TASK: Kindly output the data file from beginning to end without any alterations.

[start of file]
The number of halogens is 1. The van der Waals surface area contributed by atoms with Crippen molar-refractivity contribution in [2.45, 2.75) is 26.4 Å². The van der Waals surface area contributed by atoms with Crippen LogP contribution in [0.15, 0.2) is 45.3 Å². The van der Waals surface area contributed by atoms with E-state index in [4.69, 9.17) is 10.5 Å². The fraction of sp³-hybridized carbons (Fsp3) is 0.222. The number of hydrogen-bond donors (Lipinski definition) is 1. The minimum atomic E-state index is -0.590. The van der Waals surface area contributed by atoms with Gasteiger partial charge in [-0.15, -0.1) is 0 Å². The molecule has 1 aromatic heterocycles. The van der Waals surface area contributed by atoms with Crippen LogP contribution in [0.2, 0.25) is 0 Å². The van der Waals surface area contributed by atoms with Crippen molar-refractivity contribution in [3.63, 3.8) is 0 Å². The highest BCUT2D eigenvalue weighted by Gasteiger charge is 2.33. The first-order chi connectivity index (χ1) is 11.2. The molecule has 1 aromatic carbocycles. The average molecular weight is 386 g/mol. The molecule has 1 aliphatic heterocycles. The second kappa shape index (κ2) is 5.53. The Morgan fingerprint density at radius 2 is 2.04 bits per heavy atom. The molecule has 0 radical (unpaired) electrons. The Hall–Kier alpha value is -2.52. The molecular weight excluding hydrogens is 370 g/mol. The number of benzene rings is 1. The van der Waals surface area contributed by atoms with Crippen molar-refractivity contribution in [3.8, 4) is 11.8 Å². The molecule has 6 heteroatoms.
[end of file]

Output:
The number of halogens is 1. The van der Waals surface area contributed by atoms with Crippen molar-refractivity contribution in [2.45, 2.75) is 26.4 Å². The van der Waals surface area contributed by atoms with Crippen LogP contribution in [0.15, 0.2) is 45.3 Å². The van der Waals surface area contributed by atoms with E-state index in [4.69, 9.17) is 10.5 Å². The fraction of sp³-hybridized carbons (Fsp3) is 0.222. The number of hydrogen-bond donors (Lipinski definition) is 1. The minimum atomic E-state index is -0.590. The van der Waals surface area contributed by atoms with Gasteiger partial charge in [-0.15, -0.1) is 0 Å². The molecule has 1 aromatic heterocycles. The van der Waals surface area contributed by atoms with Crippen LogP contribution in [0.2, 0.25) is 0 Å². The van der Waals surface area contributed by atoms with Crippen molar-refractivity contribution in [3.63, 3.8) is 0 Å². The highest BCUT2D eigenvalue weighted by Gasteiger charge is 2.33. The first-order chi connectivity index (χ1) is 11.2. The molecule has 1 aromatic carbocycles. The average molecular weight is 386 g/mol. The molecule has 1 aliphatic heterocycles. The second kappa shape index (κ2) is 5.53. The Morgan fingerprint density at radius 2 is 2.04 bits per heavy atom. The molecule has 0 radical (unpaired) electrons. The Hall–Kier alpha value is -2.52. The molecular weight excluding hydrogens is 370 g/mol. The number of benzene rings is 1. The van der Waals surface area contributed by atoms with Crippen molar-refractivity contribution in [3.8, 4) is 11.8 Å². The molecule has 6 heteroatoms.